President Barack Obama's first term was defined by the battle over, and the passage of, the Patient Protection and Affordable Care Act, the landmark health-reform legislation known popularly as Obamacare. Along the way, Obama, the law's supporters, and independent analysts such as the Congressional Budget Office (CBO) made specific claims or projections about how the law would affect consumers, patients, and businesses.
Now, three years after Obamacare's passage, many key provisions of the legislation are beginning to be implemented. Whether implementation succeeds or fails will be strongly influenced by the reactions of states, providers, insurers, businesses, and consumers to the law's provisions and to the thousands of pages of new health-care regulations.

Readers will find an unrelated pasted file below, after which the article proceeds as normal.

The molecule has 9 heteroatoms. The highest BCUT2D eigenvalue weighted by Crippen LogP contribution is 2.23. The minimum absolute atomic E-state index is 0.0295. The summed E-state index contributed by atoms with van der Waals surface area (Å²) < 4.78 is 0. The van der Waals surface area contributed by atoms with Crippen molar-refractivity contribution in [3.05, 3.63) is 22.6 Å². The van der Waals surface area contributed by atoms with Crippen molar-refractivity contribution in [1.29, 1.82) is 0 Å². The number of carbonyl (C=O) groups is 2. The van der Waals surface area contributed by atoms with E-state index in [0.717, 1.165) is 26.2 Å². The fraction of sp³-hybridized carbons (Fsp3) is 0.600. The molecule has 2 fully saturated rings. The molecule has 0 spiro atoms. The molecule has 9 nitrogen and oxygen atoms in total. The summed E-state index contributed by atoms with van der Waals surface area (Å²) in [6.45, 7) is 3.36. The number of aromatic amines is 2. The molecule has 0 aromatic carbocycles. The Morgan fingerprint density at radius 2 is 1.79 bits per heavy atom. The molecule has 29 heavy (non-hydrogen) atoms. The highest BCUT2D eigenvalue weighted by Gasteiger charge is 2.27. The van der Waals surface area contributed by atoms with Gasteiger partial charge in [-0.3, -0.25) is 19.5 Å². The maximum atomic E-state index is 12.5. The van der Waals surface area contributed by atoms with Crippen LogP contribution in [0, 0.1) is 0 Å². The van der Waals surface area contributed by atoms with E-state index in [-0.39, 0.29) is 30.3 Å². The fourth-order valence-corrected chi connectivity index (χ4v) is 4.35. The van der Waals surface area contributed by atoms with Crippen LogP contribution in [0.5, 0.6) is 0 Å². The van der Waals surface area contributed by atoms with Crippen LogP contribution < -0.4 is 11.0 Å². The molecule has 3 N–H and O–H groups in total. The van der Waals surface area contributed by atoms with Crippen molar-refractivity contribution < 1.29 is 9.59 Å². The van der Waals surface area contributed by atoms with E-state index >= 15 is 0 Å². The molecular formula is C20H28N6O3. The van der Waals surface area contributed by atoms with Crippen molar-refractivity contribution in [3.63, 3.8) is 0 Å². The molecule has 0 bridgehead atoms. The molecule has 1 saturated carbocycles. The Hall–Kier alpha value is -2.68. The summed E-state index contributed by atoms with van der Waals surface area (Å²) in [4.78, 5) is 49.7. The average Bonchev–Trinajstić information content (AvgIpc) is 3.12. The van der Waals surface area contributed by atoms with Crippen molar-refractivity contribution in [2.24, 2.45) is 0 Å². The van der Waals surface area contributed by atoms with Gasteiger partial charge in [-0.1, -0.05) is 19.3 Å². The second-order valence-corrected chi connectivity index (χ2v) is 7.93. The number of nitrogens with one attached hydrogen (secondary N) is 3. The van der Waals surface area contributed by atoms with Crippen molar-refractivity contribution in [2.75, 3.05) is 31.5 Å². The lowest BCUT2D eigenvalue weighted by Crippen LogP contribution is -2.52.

Rhetoric and Reality is a project of the Manhattan Institute's Center for Medical Progress that is designed to offer an ongoing, objective, and accessible perspective on the law's performance in light of key claims or projections made about it. Our project will examine the law's effect on Americans in five overarching areas: health-care costs, insurance coverage, employment, access to care, and consumer-driven health plans. Additional topics may be added.
Each evaluation will be based on the best available data and will be revised as new or more authoritative data become available.